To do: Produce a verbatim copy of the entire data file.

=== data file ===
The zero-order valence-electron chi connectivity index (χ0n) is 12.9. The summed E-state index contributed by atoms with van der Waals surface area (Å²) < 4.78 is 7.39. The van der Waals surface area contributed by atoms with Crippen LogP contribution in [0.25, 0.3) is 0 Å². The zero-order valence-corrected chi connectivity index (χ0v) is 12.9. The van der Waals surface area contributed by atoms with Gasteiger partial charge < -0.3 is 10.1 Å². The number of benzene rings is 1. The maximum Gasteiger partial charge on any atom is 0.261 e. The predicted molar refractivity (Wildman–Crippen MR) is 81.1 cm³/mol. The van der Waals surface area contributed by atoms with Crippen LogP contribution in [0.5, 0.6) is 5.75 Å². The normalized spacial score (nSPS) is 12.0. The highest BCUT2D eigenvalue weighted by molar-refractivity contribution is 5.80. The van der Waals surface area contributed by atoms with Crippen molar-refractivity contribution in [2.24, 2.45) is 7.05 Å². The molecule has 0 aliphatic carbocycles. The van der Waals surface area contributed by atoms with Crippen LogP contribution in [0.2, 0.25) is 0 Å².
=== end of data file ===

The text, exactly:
The zero-order valence-electron chi connectivity index (χ0n) is 12.9. The summed E-state index contributed by atoms with van der Waals surface area (Å²) < 4.78 is 7.39. The van der Waals surface area contributed by atoms with Crippen LogP contribution in [0.25, 0.3) is 0 Å². The zero-order valence-corrected chi connectivity index (χ0v) is 12.9. The van der Waals surface area contributed by atoms with Gasteiger partial charge < -0.3 is 10.1 Å². The number of benzene rings is 1. The maximum Gasteiger partial charge on any atom is 0.261 e. The predicted molar refractivity (Wildman–Crippen MR) is 81.1 cm³/mol. The van der Waals surface area contributed by atoms with Crippen LogP contribution in [0.5, 0.6) is 5.75 Å². The normalized spacial score (nSPS) is 12.0. The highest BCUT2D eigenvalue weighted by molar-refractivity contribution is 5.80. The van der Waals surface area contributed by atoms with Crippen molar-refractivity contribution in [2.24, 2.45) is 7.05 Å². The molecule has 0 aliphatic carbocycles. The van der Waals surface area contributed by atoms with Crippen LogP contribution in [0.2, 0.25) is 0 Å².